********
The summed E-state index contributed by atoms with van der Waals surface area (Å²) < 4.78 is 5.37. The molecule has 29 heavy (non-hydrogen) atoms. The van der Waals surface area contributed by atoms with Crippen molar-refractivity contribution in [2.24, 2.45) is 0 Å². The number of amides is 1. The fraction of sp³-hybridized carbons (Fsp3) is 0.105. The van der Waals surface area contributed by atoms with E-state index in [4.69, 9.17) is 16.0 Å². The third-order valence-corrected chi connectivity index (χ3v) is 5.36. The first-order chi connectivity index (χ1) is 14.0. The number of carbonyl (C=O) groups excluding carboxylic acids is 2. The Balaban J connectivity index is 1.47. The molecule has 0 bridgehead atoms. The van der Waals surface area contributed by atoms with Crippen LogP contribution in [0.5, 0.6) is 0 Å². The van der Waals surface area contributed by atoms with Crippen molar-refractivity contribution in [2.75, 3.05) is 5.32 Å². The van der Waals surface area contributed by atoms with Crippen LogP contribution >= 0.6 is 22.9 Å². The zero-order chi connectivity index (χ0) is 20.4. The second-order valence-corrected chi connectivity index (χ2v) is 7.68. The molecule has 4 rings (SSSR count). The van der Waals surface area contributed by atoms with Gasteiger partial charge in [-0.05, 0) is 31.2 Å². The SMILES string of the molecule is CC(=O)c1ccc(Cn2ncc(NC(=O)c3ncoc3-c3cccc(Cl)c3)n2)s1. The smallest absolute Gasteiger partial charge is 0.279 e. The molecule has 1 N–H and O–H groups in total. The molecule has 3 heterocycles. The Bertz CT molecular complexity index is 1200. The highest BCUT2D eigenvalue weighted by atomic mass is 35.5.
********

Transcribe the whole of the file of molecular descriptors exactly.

The summed E-state index contributed by atoms with van der Waals surface area (Å²) < 4.78 is 5.37. The molecule has 29 heavy (non-hydrogen) atoms. The van der Waals surface area contributed by atoms with Crippen molar-refractivity contribution in [2.24, 2.45) is 0 Å². The number of amides is 1. The fraction of sp³-hybridized carbons (Fsp3) is 0.105. The van der Waals surface area contributed by atoms with E-state index in [4.69, 9.17) is 16.0 Å². The third-order valence-corrected chi connectivity index (χ3v) is 5.36. The first-order chi connectivity index (χ1) is 14.0. The number of carbonyl (C=O) groups excluding carboxylic acids is 2. The Balaban J connectivity index is 1.47. The molecule has 0 bridgehead atoms. The van der Waals surface area contributed by atoms with Crippen LogP contribution in [0.5, 0.6) is 0 Å². The van der Waals surface area contributed by atoms with Crippen molar-refractivity contribution in [2.75, 3.05) is 5.32 Å². The van der Waals surface area contributed by atoms with Crippen LogP contribution >= 0.6 is 22.9 Å². The zero-order chi connectivity index (χ0) is 20.4. The second-order valence-corrected chi connectivity index (χ2v) is 7.68. The molecule has 4 rings (SSSR count). The van der Waals surface area contributed by atoms with Gasteiger partial charge in [-0.05, 0) is 31.2 Å². The SMILES string of the molecule is CC(=O)c1ccc(Cn2ncc(NC(=O)c3ncoc3-c3cccc(Cl)c3)n2)s1. The smallest absolute Gasteiger partial charge is 0.279 e. The molecule has 1 N–H and O–H groups in total. The molecule has 3 heterocycles. The Bertz CT molecular complexity index is 1200. The highest BCUT2D eigenvalue weighted by atomic mass is 35.5.